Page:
That’s why Ohio State’s ranked as high as they are. That and their 11-0 record. But, if they hope to stay up there, they need to continue to find offensive success easier. A big part of that is going to be the roles of LaQuinton Ross past and LaQuinton Ross present. The present is the junior stretch forward that needs to be the scarlet and gray’s leading scorer for this team to be at its best. In the first five games of the season, he had fans terrified with an anemic 31 points on 10-of-44 shooting (23%). Since then, however, Q has been much more of the guy that gave the Buckeyes a key boost in the second half of last year. He’s missed double figures just once in the last six games, averaging 17.7 points on 40-of-70 (57.1%) shooting. Ross is the one of the team’s three legit three-point threats (along with Smith Jr. and Amadeo Della Valle), and he’s the best at creating his own shot on the drive, pulling up, and finishing in traffic with contact. To go anywhere, the Buckeyes need Q to take them there on offense and help beat the near-constant zone defenses they’ll face.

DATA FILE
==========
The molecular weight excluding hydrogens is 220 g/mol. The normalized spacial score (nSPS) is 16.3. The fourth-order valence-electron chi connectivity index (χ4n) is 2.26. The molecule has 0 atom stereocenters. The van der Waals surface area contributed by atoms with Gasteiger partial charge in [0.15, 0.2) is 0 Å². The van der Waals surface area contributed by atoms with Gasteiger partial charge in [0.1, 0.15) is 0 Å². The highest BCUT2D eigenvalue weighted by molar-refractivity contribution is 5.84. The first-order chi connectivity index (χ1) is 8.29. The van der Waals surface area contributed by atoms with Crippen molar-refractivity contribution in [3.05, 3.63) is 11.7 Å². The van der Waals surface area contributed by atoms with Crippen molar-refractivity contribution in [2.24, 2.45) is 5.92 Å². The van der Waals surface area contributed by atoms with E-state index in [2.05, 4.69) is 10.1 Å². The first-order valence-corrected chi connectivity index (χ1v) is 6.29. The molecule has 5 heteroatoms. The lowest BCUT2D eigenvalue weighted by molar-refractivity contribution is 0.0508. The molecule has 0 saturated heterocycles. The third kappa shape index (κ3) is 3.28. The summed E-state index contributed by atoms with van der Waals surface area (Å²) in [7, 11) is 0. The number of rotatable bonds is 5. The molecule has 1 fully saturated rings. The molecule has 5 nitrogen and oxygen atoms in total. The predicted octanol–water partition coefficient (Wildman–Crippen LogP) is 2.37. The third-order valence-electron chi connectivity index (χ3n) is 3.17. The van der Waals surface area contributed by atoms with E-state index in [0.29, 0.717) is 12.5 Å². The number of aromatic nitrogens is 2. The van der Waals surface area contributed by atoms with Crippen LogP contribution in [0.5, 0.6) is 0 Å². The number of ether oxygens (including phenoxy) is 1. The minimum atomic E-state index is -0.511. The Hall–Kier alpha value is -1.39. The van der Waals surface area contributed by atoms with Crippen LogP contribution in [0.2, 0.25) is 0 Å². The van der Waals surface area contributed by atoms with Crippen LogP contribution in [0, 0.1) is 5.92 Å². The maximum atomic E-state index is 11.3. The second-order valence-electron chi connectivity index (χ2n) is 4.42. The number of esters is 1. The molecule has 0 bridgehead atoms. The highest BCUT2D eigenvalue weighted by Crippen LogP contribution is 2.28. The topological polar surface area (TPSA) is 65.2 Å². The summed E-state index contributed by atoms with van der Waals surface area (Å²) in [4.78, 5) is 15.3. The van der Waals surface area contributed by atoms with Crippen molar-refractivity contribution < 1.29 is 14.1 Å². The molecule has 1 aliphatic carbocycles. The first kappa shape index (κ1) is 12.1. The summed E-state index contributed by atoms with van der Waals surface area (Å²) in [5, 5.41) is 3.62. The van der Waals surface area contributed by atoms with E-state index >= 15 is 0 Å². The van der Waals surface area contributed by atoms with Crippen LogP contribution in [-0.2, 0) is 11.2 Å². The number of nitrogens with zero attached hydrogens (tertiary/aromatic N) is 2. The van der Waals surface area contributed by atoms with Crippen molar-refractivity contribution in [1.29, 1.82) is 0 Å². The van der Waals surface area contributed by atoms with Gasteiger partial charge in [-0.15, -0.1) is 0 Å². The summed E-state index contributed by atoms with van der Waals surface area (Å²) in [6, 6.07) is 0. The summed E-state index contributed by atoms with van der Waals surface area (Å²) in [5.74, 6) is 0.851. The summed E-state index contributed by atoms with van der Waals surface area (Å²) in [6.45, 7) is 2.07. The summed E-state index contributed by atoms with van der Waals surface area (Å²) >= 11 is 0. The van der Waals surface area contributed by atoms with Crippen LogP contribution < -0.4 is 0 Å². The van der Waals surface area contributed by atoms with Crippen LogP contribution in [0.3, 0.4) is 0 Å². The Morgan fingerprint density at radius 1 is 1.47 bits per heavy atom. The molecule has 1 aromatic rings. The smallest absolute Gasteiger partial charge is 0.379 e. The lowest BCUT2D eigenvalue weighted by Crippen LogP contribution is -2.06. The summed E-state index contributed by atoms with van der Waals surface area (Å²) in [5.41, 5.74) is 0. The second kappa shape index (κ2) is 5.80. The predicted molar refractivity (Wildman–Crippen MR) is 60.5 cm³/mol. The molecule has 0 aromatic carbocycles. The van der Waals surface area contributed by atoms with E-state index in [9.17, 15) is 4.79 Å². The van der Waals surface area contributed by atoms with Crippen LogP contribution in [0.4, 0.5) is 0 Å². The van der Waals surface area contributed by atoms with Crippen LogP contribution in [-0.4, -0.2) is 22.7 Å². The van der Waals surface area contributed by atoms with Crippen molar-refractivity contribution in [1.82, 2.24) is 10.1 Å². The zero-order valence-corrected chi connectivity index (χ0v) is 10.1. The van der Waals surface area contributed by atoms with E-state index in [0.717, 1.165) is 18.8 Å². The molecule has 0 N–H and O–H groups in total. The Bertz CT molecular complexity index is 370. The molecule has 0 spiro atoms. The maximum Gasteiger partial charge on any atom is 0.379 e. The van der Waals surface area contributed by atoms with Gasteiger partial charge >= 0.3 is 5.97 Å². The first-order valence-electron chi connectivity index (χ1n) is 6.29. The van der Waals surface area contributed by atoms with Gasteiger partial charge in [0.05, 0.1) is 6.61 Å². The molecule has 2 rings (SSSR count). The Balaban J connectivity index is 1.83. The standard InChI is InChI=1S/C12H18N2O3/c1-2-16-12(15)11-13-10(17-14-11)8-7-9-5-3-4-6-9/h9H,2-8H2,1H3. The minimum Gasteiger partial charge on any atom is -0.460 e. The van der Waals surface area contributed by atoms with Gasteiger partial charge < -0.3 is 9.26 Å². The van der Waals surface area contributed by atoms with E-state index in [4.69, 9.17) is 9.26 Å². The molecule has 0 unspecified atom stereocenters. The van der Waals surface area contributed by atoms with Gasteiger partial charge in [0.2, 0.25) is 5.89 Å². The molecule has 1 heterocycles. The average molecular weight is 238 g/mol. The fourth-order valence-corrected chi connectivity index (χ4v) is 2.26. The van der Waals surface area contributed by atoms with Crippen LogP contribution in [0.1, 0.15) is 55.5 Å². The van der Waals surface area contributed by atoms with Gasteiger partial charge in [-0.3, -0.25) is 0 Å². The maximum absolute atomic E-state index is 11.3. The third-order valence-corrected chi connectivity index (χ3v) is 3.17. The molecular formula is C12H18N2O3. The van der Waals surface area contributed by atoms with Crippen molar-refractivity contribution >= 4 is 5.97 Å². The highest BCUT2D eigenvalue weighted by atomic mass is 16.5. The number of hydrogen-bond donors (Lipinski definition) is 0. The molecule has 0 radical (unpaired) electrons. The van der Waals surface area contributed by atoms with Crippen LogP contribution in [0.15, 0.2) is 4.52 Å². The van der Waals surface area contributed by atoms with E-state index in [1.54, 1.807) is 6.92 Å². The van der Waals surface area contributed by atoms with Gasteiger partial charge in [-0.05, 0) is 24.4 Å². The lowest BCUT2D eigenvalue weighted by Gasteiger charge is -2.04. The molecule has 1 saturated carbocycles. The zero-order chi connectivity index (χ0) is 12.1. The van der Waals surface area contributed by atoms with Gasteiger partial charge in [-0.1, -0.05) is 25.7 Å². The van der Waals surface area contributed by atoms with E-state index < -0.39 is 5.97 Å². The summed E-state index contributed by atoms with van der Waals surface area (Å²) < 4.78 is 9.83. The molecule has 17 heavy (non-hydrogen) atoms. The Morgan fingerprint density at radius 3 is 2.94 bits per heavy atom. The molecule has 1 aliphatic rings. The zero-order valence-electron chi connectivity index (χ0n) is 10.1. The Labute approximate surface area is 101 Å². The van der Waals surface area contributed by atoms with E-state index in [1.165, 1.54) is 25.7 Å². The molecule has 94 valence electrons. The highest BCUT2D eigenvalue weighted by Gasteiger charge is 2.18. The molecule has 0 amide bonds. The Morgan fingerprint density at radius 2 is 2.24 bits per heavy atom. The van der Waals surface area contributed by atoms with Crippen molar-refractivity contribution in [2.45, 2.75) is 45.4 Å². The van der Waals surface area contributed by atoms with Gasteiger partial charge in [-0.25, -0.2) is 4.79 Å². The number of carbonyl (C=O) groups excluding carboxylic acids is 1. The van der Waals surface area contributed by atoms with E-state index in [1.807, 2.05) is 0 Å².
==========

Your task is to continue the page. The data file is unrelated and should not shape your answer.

Then, there’s the now-vacant role that Ross filled off the bench of lightning in a bottle scoring. Thad Matta had both Deshaun Thomas and Ross both fill this role early in their OSU careers, and now he has another player capable of doing it, freshman Marc Loving. The Toledo St. John product was a Top 100, 4-star recruit coming into the year, and with fellow Top 100 recruit shooting guard Kam Williams contracting mono and setting him back, Loving’s the only palpable addition to the OSU squad to this point. In just under 13 minutes per game, Loving is averaging 6.6 points on 46.7% shooting. In the last three contests, Loving has 27 points in just 39 minutes. He also happens to be the best free throw shooter on a pretty bad foul shooting team (24-of-29). If Loving can fill that consistent bench firepower role, it will really help the Buckeyes out as they hit the Big Ten grind and beyond.